<% option explicit dim path path="../" %> Stevia Rebaudiana - Safety information (page 7)


Safety Information

One of the most obvious indications of the safety of stevia is that there have never been any reports of ill effects in over 1500 years of continuous use by Paraguayans. A similar indication of safety is the observaion that despite over ten years of widespread use of stevioside as a sweetening agent in Japan, years in which literally scores of tons of stevioside were ingested, not a single report of side effects of any kind has been reported. Compare that record to the track record of aspartame, which is the number one source of consumer food complaints made to the FDA.

In spite of the record of safety, however the official laboratory tests must take place. The first official investigation of possible toxicity from stevia was performed in 1931 by Pomaret and coworkers in South America. Their tests were negative.33 They observed that stevioside passes through the human alimentary canal without being altered by digestive processes. That is, it goes out in exactly the same form that it goes in. In the decades since that observation there has raged a minor debate over this issue, but so far nobody has been able to prove Pomaret wrong. The issue is important because some of the metabolites of stevioside, as opposed to whole leaf, have been shown to be toxic (see below), and researchers have cautioned against the use of stevioside for human consumption until it is known for certain that stevioside is not metabolized in the human body. A typical statement is this from a report published in 1974:" . . . the long-term effects of ingestion of stevioside would have to be investigated carefully before it could be considered for human use as a sweetener in the United States . . . It remains to be proved that stevioside does not split to form any steviol in the human digestive tract." (italics theirs).34 This challenge is, of course, tantamount to proving a negative. Perhaps that is why the United States resists all efforts to seriously explore the possible use of stevia as a sweetener. No further progress on the issue has been made since 1974. It appears that Pomaret's observations still hold.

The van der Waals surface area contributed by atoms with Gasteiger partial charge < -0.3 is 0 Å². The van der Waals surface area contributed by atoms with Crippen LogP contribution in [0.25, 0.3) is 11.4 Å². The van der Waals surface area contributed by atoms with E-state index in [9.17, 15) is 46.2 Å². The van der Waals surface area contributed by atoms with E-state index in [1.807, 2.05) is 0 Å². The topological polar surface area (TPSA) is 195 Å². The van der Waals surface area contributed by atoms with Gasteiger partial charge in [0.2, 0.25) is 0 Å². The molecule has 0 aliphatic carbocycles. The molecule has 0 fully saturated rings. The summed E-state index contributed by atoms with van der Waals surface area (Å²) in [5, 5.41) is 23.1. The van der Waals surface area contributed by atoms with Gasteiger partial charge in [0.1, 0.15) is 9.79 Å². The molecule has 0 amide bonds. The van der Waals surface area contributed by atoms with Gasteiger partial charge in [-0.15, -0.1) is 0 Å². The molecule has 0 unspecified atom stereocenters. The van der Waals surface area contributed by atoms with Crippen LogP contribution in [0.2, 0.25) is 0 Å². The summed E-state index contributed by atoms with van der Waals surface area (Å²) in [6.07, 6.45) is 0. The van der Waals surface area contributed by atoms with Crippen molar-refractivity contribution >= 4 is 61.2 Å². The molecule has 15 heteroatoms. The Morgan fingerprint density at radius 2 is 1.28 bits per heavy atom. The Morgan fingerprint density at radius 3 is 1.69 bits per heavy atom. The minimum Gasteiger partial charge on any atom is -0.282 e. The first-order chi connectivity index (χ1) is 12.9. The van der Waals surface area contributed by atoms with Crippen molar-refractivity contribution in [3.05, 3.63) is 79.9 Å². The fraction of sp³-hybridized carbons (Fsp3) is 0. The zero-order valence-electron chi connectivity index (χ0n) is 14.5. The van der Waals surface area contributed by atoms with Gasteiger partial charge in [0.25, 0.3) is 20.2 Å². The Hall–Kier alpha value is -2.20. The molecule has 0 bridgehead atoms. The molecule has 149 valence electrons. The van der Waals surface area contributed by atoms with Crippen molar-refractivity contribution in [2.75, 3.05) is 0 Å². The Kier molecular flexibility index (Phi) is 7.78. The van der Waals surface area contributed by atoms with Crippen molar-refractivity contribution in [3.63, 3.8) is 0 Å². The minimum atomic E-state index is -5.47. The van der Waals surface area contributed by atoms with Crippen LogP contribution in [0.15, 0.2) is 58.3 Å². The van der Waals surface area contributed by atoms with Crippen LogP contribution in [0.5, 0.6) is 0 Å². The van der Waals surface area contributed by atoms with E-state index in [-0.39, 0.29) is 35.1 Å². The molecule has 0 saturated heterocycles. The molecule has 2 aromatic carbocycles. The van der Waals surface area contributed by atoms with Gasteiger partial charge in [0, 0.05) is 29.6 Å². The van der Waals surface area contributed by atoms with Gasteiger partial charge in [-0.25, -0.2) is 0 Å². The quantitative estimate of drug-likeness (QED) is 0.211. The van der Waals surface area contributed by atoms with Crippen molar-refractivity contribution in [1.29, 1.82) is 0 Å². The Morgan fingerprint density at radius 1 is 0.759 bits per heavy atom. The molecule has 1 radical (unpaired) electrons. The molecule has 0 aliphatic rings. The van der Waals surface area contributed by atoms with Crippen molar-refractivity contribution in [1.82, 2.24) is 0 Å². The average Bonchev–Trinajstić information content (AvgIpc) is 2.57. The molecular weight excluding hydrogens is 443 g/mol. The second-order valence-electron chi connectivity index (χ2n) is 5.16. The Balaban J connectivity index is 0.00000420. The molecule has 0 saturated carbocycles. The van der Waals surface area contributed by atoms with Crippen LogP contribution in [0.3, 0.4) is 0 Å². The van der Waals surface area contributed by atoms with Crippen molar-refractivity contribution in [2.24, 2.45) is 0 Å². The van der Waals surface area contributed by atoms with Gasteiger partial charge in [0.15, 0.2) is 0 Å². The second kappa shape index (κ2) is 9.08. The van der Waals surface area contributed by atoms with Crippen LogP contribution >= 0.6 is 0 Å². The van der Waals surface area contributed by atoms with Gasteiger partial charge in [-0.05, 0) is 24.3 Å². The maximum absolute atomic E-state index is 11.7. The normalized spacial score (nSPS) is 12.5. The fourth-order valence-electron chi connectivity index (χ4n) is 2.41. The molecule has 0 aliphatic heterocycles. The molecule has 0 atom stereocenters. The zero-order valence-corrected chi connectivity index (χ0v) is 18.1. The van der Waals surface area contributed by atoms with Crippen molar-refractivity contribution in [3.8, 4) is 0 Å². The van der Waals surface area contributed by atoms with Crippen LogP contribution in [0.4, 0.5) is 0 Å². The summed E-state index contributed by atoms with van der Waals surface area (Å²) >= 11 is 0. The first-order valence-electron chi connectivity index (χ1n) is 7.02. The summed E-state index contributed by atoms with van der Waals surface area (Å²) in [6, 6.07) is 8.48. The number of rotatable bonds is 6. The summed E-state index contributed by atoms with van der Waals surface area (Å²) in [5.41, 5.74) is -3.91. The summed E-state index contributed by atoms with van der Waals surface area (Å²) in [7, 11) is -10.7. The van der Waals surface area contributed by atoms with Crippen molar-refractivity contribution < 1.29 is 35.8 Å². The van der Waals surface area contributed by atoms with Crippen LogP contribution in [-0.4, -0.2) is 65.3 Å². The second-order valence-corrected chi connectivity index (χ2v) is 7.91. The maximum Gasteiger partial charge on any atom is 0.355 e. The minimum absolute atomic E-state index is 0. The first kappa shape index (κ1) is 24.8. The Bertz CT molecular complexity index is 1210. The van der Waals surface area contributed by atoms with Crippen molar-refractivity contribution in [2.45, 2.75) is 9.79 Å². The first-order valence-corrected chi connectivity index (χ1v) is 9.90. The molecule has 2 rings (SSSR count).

More elaborate safety tests were performed by the Japanese during their evaluations of stevia as a possible sweetening agent. Few substances have ever yielded such consistently negative results in toxicity trials as has stevia. Almost every toxicity test imaginable has been performed on stevia extract or stevioside at one time or another The results are always negative. No abnormalities in weight change, food intake, cell or membrane characteristics, enzyme and substrate utilization, or chromosome characteristics. No cancer,no birth defects, no acute and no chronic untoward effects. Nothing.35-39